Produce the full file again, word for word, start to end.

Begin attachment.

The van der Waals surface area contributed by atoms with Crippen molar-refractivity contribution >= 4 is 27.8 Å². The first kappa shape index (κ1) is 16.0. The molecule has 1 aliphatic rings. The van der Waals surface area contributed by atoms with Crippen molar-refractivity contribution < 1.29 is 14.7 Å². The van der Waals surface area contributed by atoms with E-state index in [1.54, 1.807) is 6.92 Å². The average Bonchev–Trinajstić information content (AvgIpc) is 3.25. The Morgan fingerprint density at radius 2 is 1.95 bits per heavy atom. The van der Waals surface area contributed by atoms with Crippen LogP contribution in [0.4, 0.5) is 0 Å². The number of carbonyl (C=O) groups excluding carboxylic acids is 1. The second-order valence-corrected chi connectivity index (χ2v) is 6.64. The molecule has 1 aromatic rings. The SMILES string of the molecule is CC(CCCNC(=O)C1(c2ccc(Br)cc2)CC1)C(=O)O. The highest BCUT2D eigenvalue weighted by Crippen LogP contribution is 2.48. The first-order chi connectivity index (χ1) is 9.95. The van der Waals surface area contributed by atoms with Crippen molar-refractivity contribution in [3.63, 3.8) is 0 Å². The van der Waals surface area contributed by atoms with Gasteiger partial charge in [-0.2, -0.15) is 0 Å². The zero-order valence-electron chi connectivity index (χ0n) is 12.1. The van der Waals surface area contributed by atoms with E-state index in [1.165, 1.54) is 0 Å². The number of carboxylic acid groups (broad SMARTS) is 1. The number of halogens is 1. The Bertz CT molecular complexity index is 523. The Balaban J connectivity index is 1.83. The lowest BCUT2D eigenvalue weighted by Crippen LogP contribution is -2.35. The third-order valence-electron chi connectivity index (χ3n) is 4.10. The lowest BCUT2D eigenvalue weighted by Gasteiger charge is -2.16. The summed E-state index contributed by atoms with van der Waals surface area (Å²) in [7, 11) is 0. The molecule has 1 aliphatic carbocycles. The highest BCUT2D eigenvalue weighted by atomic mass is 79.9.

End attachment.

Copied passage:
The van der Waals surface area contributed by atoms with Crippen molar-refractivity contribution >= 4 is 27.8 Å². The first kappa shape index (κ1) is 16.0. The molecule has 1 aliphatic rings. The van der Waals surface area contributed by atoms with Crippen molar-refractivity contribution < 1.29 is 14.7 Å². The van der Waals surface area contributed by atoms with E-state index in [1.54, 1.807) is 6.92 Å². The average Bonchev–Trinajstić information content (AvgIpc) is 3.25. The Morgan fingerprint density at radius 2 is 1.95 bits per heavy atom. The van der Waals surface area contributed by atoms with Crippen LogP contribution in [0.4, 0.5) is 0 Å². The number of carbonyl (C=O) groups excluding carboxylic acids is 1. The second-order valence-corrected chi connectivity index (χ2v) is 6.64. The molecule has 1 aromatic rings. The SMILES string of the molecule is CC(CCCNC(=O)C1(c2ccc(Br)cc2)CC1)C(=O)O. The highest BCUT2D eigenvalue weighted by Crippen LogP contribution is 2.48. The first-order chi connectivity index (χ1) is 9.95. The van der Waals surface area contributed by atoms with Crippen molar-refractivity contribution in [3.63, 3.8) is 0 Å². The van der Waals surface area contributed by atoms with Gasteiger partial charge in [-0.2, -0.15) is 0 Å². The zero-order valence-electron chi connectivity index (χ0n) is 12.1. The van der Waals surface area contributed by atoms with E-state index in [1.165, 1.54) is 0 Å². The number of carboxylic acid groups (broad SMARTS) is 1. The number of halogens is 1. The Bertz CT molecular complexity index is 523. The Balaban J connectivity index is 1.83. The lowest BCUT2D eigenvalue weighted by Crippen LogP contribution is -2.35. The third-order valence-electron chi connectivity index (χ3n) is 4.10. The lowest BCUT2D eigenvalue weighted by Gasteiger charge is -2.16. The summed E-state index contributed by atoms with van der Waals surface area (Å²) in [7, 11) is 0. The molecule has 1 aliphatic carbocycles. The highest BCUT2D eigenvalue weighted by atomic mass is 79.9.